by Lindel Hart
I was given my first pressure cooker in the early 1990s and could hardly wait to start cooking in it. My mother cooked roasts and other meat-based dishes in her pressure cooker; she also canned foods that my parents raised in their garden. But as a vegetarian, I hardly knew where to begin. I was living at the time in midtown Manhattan and immediately made a beeline for Barnes and Noble. It was my great fortune to discover Recipes from an Ecological Kitchen by Lorna Sass (retitled and available as Lorna Sass’ Complete Vegetarian Kitchen). You can find a number of her cookbooks on her Amazon Author page. I fell in love with a number of recipes in her book and have used it as a source for lots of great plant-based dishes ever since. Her recipe for Ful Medames is my absolute favorite!
A Little History
Ful Medames is an ancient Egyptian dish usually made with fava beans. Even though I’d never heard of it, I liked the short list of ingredients and the simplicity of the recipe. Since I didn’t have fava beans, I made it with black-eyed peas as Dr. Sass suggested. I immediately fell in love with this dish! It was so fresh-tasting, so clean, so easy to prepare, and it reminded me of a favorite childhood dish that my mother made — soup beans and corn bread. When I was growing up in West Virginia, soup beans were so common that civic organizations had “bean feeds” as fundraising events. My mom made her soup beans with great northern beans and the requisite ham bone, ladling them over slices of buttered corn bread. We topped it off with chopped onions or scallions, ketchup, and pickle relish. My father added horseradish to his.
I offer this Ful Medames variation as an homage to my mother’s soup beans and cornbread. Feel free to make your favorite cornbread or use a crusty peasant loaf to accompany this excellent lunch or dinner entrée.
- 1 1/2 cups small dried black-eyed peas, picked over and rinsed
- 2 cups water (approximately)
- 2 large cloves of garlic, peeled and thinly sliced
- 2 to 3 Tbsp fruity olive oil
- 1/2 cup minced fresh flat-leaf parsley, tightly packed
- 2 to 3 Tbsp lemon juice, freshly squeezed
- 1 1/4 tsp sea salt, or to taste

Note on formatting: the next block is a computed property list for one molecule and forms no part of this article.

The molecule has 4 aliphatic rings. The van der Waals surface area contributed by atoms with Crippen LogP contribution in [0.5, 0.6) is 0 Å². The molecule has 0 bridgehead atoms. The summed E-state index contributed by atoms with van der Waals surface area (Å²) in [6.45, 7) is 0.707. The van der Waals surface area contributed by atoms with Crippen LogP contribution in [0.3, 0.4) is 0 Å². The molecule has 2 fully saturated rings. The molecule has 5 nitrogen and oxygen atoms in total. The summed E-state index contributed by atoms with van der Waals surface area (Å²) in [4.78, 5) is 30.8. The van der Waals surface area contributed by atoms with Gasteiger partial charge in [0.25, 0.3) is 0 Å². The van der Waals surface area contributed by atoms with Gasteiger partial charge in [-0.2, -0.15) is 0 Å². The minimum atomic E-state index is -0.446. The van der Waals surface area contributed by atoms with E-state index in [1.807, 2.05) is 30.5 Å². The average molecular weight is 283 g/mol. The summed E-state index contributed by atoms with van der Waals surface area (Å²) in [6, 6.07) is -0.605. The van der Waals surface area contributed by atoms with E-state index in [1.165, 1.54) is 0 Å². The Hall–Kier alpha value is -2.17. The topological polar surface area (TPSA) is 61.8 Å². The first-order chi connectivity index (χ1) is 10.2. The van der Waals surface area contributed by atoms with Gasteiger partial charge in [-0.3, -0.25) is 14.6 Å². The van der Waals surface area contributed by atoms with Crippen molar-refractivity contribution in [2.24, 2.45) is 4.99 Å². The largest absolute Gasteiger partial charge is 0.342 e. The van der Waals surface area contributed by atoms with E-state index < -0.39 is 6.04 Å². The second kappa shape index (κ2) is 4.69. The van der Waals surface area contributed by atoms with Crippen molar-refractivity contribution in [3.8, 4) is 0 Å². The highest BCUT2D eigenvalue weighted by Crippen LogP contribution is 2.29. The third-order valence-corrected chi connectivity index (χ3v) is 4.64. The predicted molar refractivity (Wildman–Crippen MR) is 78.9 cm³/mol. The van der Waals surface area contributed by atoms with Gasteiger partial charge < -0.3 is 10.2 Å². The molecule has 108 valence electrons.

Prepare your beans!
1. Rinse your beans thoroughly in a colander and pick through them, discarding any inferior-looking beans.
2. Place your beans in a large bowl and cover with water. Let them soak overnight or 8 to 12 hours before you plan to cook them.
Because the beans absorb water, they will plump up. I usually cover the bowl with a plate during the soaking process.
Cook your beans!
3. Drain and rinse the beans again before placing them in the pressure cooker with enough water to cover. Add the sliced garlic and 1 tablespoon of olive oil.
4. Lock the lid in place. For stovetop pressure cookers, place cooker on high heat and bring to high pressure. Lower heat enough to maintain high pressure for 4 minutes. For electric cookers/multi-cookers, set to high pressure for 4 minutes.
Allow pressure to come down for 10 minutes naturally, then quick-release remaining pressure. Taste a bean for tenderness. If the beans are not quite tender, put the lid back on and let them continue to cook in residual heat until they are done.
Add remaining ingredients
5. Stir in the parsley, lemon juice, remaining olive oil, and salt. Taste and make any adjustments as necessary. There should be a lemony freshness to the beans, so add a little more lemon juice, if necessary.
Ladle the beans into bowls and serve with either some freshly baked cornbread or a nice crusty bread.
I like to place slices of buttered cornbread in the bowl, and ladle the beans and broth over the bread, just like my mom did.
You can add toppings like chopped onions or scallions, a drizzle of ketchup, some pickle relish, horseradish, or your favorite condiments.
If you don’t have a pressure cooker or multi-cooker, you can just as easily prepare this dish in a regular pot on your stove. It just takes longer. Place the beans, garlic, and oil in a heavy pot with enough water to cover the beans. Bring to a boil, reduce heat to simmer, and cover. Cook until the beans are tender, which could take anywhere from 75 to 90 minutes. Occasionally check the beans, and add water, if necessary. Once the beans are cooked, add the remaining ingredients and adjust seasonings to taste.
You may be able to cook the black-eyed peas without soaking them, but I almost always soak. If the beans are old, they may take longer to cook.
By the way, the black-eyed pea is not a pea but a type of bean. It originated in West Africa but is cultivated around the world.